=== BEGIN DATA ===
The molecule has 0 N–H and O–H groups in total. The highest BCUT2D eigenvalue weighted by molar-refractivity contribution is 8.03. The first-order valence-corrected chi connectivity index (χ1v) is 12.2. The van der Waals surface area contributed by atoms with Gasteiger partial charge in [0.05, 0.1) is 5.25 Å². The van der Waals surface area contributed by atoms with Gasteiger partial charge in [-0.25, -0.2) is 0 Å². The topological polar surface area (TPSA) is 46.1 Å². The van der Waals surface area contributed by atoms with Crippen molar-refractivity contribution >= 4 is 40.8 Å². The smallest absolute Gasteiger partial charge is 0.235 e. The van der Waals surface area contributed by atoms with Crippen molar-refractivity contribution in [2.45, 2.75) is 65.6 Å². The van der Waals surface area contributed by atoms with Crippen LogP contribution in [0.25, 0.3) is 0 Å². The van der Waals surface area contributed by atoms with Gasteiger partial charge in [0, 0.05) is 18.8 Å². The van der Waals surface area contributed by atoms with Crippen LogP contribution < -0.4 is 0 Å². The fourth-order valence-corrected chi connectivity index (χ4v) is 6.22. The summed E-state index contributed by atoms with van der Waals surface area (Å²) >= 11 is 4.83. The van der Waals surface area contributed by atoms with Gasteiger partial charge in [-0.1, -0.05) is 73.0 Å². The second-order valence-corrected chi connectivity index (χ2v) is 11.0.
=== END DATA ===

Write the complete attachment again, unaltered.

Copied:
The molecule has 0 N–H and O–H groups in total. The highest BCUT2D eigenvalue weighted by molar-refractivity contribution is 8.03. The first-order valence-corrected chi connectivity index (χ1v) is 12.2. The van der Waals surface area contributed by atoms with Gasteiger partial charge in [0.05, 0.1) is 5.25 Å². The van der Waals surface area contributed by atoms with Gasteiger partial charge in [-0.25, -0.2) is 0 Å². The topological polar surface area (TPSA) is 46.1 Å². The van der Waals surface area contributed by atoms with Crippen molar-refractivity contribution >= 4 is 40.8 Å². The smallest absolute Gasteiger partial charge is 0.235 e. The van der Waals surface area contributed by atoms with Crippen molar-refractivity contribution in [2.45, 2.75) is 65.6 Å². The van der Waals surface area contributed by atoms with Crippen LogP contribution in [0.25, 0.3) is 0 Å². The van der Waals surface area contributed by atoms with Gasteiger partial charge in [0, 0.05) is 18.8 Å². The van der Waals surface area contributed by atoms with Crippen LogP contribution < -0.4 is 0 Å². The fourth-order valence-corrected chi connectivity index (χ4v) is 6.22. The summed E-state index contributed by atoms with van der Waals surface area (Å²) >= 11 is 4.83. The van der Waals surface area contributed by atoms with Gasteiger partial charge in [-0.1, -0.05) is 73.0 Å². The second-order valence-corrected chi connectivity index (χ2v) is 11.0.